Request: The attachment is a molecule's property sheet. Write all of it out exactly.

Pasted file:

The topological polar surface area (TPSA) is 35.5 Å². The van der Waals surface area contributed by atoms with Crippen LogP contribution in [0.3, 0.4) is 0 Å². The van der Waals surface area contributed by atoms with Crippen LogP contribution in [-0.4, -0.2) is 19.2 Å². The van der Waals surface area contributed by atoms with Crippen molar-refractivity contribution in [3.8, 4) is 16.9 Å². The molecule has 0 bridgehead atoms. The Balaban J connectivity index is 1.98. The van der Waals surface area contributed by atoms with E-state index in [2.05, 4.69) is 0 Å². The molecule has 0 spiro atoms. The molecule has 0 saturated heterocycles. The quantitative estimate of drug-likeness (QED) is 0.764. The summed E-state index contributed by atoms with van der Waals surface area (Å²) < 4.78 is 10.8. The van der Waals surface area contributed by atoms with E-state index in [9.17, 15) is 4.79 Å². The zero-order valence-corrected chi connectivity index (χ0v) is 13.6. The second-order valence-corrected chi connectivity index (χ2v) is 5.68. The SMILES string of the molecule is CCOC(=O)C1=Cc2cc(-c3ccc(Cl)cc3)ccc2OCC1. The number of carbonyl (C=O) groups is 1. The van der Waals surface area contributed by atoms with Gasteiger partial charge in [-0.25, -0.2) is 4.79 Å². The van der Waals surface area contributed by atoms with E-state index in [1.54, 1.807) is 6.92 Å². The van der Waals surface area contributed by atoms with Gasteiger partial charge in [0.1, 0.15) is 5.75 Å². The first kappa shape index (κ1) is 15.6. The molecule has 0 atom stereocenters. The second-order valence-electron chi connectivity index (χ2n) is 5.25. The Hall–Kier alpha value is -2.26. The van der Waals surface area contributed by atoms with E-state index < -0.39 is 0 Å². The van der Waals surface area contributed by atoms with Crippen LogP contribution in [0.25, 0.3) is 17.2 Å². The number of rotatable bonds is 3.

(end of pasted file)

The topological polar surface area (TPSA) is 35.5 Å². The van der Waals surface area contributed by atoms with Crippen LogP contribution in [0.3, 0.4) is 0 Å². The van der Waals surface area contributed by atoms with Crippen LogP contribution in [-0.4, -0.2) is 19.2 Å². The van der Waals surface area contributed by atoms with Crippen molar-refractivity contribution in [3.8, 4) is 16.9 Å². The molecule has 0 bridgehead atoms. The Balaban J connectivity index is 1.98. The van der Waals surface area contributed by atoms with E-state index in [2.05, 4.69) is 0 Å². The molecule has 0 spiro atoms. The molecule has 0 saturated heterocycles. The quantitative estimate of drug-likeness (QED) is 0.764. The summed E-state index contributed by atoms with van der Waals surface area (Å²) < 4.78 is 10.8. The van der Waals surface area contributed by atoms with E-state index in [9.17, 15) is 4.79 Å². The zero-order valence-corrected chi connectivity index (χ0v) is 13.6. The second-order valence-corrected chi connectivity index (χ2v) is 5.68. The SMILES string of the molecule is CCOC(=O)C1=Cc2cc(-c3ccc(Cl)cc3)ccc2OCC1. The number of carbonyl (C=O) groups is 1. The van der Waals surface area contributed by atoms with Gasteiger partial charge in [-0.25, -0.2) is 4.79 Å². The van der Waals surface area contributed by atoms with E-state index in [1.54, 1.807) is 6.92 Å². The van der Waals surface area contributed by atoms with Gasteiger partial charge in [0.1, 0.15) is 5.75 Å². The first kappa shape index (κ1) is 15.6. The molecule has 0 atom stereocenters. The second-order valence-electron chi connectivity index (χ2n) is 5.25. The Hall–Kier alpha value is -2.26. The van der Waals surface area contributed by atoms with E-state index < -0.39 is 0 Å². The van der Waals surface area contributed by atoms with Crippen LogP contribution in [0.25, 0.3) is 17.2 Å². The number of rotatable bonds is 3.